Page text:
News & Politics

Quarantining During the Covid-19 Crisis Is Forcing DC Couples Who Live Down the Street From Each Other Into Long-Distance Relationships

Couples who live in the same city are now scheduling FaceTime hangouts and, yes, phone sex.

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Anna*, 34, lives in Mt. Pleasant, a 15-minute walk from her boyfriend’s house in Petworth. Except a 15-minute walk may as well be light years right now, as they’re officially in a short-distance, long-distance relationship, one prompted by the Covid-19 crisis.

It’s a common phenomenon now: Couples living in the same city, used to easily traveling back-and-forth to each other’s homes throughout the week, are now being forced to endure what is essentially a long-distance relationship when one of them is self-quarantining.

Anna, a librarian, had just made a batch of cookie dough to take over to her boyfriend’s house on Tuesday night when, seeing her thermometer out, she decided to take her temperature quickly. She had a fever. “It went from, ‘Oh, we can still see each other,’ to ‘Oh, no, I guess we can’t,’ ” says Anna.

Anna has decided to self-quarantine for two weeks, which also means she won’t see her boyfriend for two weeks. The couple has been dating for a year-and-a-half, and, up until now, the longest they’ve been apart is one week.

They’re currently getting through it by talking on G-Chat throughout the day, which Anna likes because “it’s an all-the-time communication platform,” she says. “It’s really nice to be able to just say things when you think of them instead of being like, ‘Oh, where did I put my phone?’ ”

Anna, who has previously been in an actual long-distance relationship, says this quarantine-induced version may actually be more difficult. “At least then we knew ‘Oh, this is when you have plane tickets, this is when I’m going to see you,’ ” she says. “But for now it’s like, ‘I don’t know when I’m going to see you.’ ”

It’s the same boat that Juliana Katinas, 30, of Glover Park is in with her boyfriend, who’s a firefighter in Prince George’s County. Katinas wants to keep herself healthy in case she has to help her parents get groceries and supplies, and since her boyfriend interacts with a lot of folks as part of his job and has a higher chance of getting the virus, they figured it’d be a good idea to keep their distance for…the foreseeable future?

“I think that’s what’s crazy—it could be like, two weeks, it could be six weeks, it could be longer,” says Katinas. Over the past year-and-a-half she’s been with her boyfriend, they’ve spent almost every night together. But now, she’s trying to figure out how to be together, apart.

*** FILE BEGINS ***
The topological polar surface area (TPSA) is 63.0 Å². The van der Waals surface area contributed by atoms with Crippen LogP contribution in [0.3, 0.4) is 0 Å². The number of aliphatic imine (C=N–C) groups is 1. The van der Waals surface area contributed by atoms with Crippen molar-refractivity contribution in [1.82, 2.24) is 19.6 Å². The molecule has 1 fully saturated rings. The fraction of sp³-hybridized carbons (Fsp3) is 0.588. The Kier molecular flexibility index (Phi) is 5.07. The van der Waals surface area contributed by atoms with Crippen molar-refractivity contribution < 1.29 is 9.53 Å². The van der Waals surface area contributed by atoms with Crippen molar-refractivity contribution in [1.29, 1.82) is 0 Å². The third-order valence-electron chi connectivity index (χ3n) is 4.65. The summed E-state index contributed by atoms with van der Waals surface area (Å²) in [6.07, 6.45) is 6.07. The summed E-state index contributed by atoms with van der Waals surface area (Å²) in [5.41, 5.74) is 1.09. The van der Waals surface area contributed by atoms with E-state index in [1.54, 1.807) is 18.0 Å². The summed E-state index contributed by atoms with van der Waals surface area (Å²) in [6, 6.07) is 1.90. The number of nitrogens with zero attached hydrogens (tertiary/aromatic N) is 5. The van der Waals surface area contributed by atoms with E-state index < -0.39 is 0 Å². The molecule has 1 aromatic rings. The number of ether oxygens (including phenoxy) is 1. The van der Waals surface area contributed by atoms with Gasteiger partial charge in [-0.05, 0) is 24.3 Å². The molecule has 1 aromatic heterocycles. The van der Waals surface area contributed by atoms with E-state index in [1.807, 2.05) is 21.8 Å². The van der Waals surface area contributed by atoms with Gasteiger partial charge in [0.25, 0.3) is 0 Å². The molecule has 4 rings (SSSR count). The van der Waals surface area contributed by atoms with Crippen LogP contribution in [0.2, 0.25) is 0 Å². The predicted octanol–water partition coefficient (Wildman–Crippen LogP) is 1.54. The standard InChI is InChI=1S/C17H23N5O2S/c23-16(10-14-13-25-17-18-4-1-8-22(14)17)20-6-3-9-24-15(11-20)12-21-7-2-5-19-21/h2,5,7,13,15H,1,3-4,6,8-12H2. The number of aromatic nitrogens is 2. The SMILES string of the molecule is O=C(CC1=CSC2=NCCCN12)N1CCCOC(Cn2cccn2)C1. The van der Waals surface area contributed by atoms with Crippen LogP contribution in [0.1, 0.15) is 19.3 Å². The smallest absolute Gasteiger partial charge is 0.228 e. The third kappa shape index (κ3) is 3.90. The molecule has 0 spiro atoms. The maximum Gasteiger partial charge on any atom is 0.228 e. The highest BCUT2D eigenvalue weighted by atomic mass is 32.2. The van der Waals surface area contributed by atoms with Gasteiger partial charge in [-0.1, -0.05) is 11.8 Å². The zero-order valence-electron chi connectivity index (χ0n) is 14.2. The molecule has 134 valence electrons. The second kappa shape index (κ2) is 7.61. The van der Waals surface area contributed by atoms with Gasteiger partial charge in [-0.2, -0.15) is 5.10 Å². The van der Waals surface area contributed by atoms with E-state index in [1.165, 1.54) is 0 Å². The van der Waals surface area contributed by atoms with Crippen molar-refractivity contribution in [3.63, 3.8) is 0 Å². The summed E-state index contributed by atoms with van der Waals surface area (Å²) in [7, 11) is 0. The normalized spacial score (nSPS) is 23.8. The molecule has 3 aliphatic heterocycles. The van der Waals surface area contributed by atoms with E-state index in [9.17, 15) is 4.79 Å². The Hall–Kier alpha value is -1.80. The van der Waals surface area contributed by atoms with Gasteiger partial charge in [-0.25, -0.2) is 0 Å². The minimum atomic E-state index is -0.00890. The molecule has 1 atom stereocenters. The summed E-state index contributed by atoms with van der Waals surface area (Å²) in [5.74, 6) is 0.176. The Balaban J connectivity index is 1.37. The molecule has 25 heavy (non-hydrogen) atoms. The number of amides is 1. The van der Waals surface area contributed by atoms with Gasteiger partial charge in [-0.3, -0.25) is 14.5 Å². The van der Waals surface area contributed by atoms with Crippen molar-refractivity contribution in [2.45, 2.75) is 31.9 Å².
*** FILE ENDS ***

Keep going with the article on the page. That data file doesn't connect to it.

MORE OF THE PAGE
“I don’t really know what people do for long distance. I might get in touch with some friends who’ve been through long distance [to ask],” she says. “But he has an Android and I have an iPhone. I don’t even know if we can FaceTime.”

So, what to do? Seth Bosco, 38, of Del Ray and his Petworth girlfriend have come up with plenty of virtual activities while social distancing (which they decided to do since his girlfriend’s roommate has asthma). It’s been over a week since they’ve seen each other, and in that time they’ve hosted a virtual dance party and listened to music over FaceTime together. Up next? A virtual movie night (she’s never seen The Royal Tenenbaums, which is Bosco’s favorite movie).

And, okay, yes, one of those activities is also FaceTime sex. Bosco and his girlfriend have already knocked boots virtually during the quarantine, and, as the Virginia-to-DC distance makes the heart grow ever fonder, he suspects it’s going to become a recurring event.

Meanwhile, Lawren Geer, 26 of Glover Park, is playing Words With Friends with her boyfriend, who she hasn’t seen in a week, even though he lives a few minutes away in Adams Morgan. Geer has cystic fibrosis, and her boyfriend traveled through an airport recently, so they figured it wasn’t worth it to see each other for a while.

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“It feels extremely similar to [a long-distance relationship], which is weird, because I can run to his house right now,” says Geer. But she’s trying to make the most of it, and is using this period to have some time for herself. “I feel like in relationships, you get really wrapped up in the other person and their schedule,” she says. “I’ve just been embracing [being alone] and when we get back together, we’ll be like new people and get to know each other all over again.”

Katinas is trying to make the best out of the situation, too. “I was feeling kind of jealous of my friends who where like ‘Oh, I get to hunker down with my person, it’s so fun,’ ” she says. “But I’m trying to think bigger picture, and that would definitely have its challenges, too.”

It’s still hard, though. Anna reflects on that cookie dough she’d made for her boyfriend before she found out they wouldn’t be seeing each other for a long while. “[It’s] weirdly become the symbol for not getting to see each other,” she says. “It’s in my fridge, and I keep making just two cookies at a time.”

*Name has been changed to protect anonymity. 

Mimi Montgomery Washingtonian
Associate Editor

Mimi Montgomery joined Washingtonian in 2018. Her work has appeared in Outside Magazine, Washington City Paper, DCist, and PoPVille. Originally from North Carolina, she now lives in Petworth.

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